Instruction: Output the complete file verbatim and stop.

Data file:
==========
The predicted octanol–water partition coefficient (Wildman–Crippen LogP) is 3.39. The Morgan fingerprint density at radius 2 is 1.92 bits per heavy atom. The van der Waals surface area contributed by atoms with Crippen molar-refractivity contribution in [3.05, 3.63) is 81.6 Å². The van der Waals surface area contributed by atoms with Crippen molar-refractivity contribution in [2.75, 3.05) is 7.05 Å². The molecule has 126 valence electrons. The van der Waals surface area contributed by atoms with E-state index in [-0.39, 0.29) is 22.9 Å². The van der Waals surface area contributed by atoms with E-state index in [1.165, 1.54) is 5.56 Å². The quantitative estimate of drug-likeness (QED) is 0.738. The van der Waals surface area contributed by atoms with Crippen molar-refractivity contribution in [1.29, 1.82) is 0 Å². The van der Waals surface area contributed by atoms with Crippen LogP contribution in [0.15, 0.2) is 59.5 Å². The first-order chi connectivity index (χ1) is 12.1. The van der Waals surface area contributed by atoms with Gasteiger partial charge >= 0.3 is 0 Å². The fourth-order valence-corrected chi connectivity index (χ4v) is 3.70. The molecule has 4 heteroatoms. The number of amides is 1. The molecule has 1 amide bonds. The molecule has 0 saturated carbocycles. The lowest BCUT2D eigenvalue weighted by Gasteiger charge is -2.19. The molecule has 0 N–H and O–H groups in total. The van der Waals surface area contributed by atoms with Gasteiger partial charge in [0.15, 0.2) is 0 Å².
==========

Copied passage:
The predicted octanol–water partition coefficient (Wildman–Crippen LogP) is 3.39. The Morgan fingerprint density at radius 2 is 1.92 bits per heavy atom. The van der Waals surface area contributed by atoms with Crippen molar-refractivity contribution in [3.05, 3.63) is 81.6 Å². The van der Waals surface area contributed by atoms with Crippen molar-refractivity contribution in [2.75, 3.05) is 7.05 Å². The molecule has 126 valence electrons. The van der Waals surface area contributed by atoms with E-state index in [-0.39, 0.29) is 22.9 Å². The van der Waals surface area contributed by atoms with E-state index in [1.165, 1.54) is 5.56 Å². The quantitative estimate of drug-likeness (QED) is 0.738. The van der Waals surface area contributed by atoms with Crippen molar-refractivity contribution in [1.29, 1.82) is 0 Å². The van der Waals surface area contributed by atoms with Crippen LogP contribution in [0.15, 0.2) is 59.5 Å². The first-order chi connectivity index (χ1) is 12.1. The van der Waals surface area contributed by atoms with Gasteiger partial charge >= 0.3 is 0 Å². The fourth-order valence-corrected chi connectivity index (χ4v) is 3.70. The molecule has 4 heteroatoms. The number of amides is 1. The molecule has 1 amide bonds. The molecule has 0 saturated carbocycles. The lowest BCUT2D eigenvalue weighted by Gasteiger charge is -2.19. The molecule has 0 N–H and O–H groups in total. The van der Waals surface area contributed by atoms with Gasteiger partial charge in [0.15, 0.2) is 0 Å².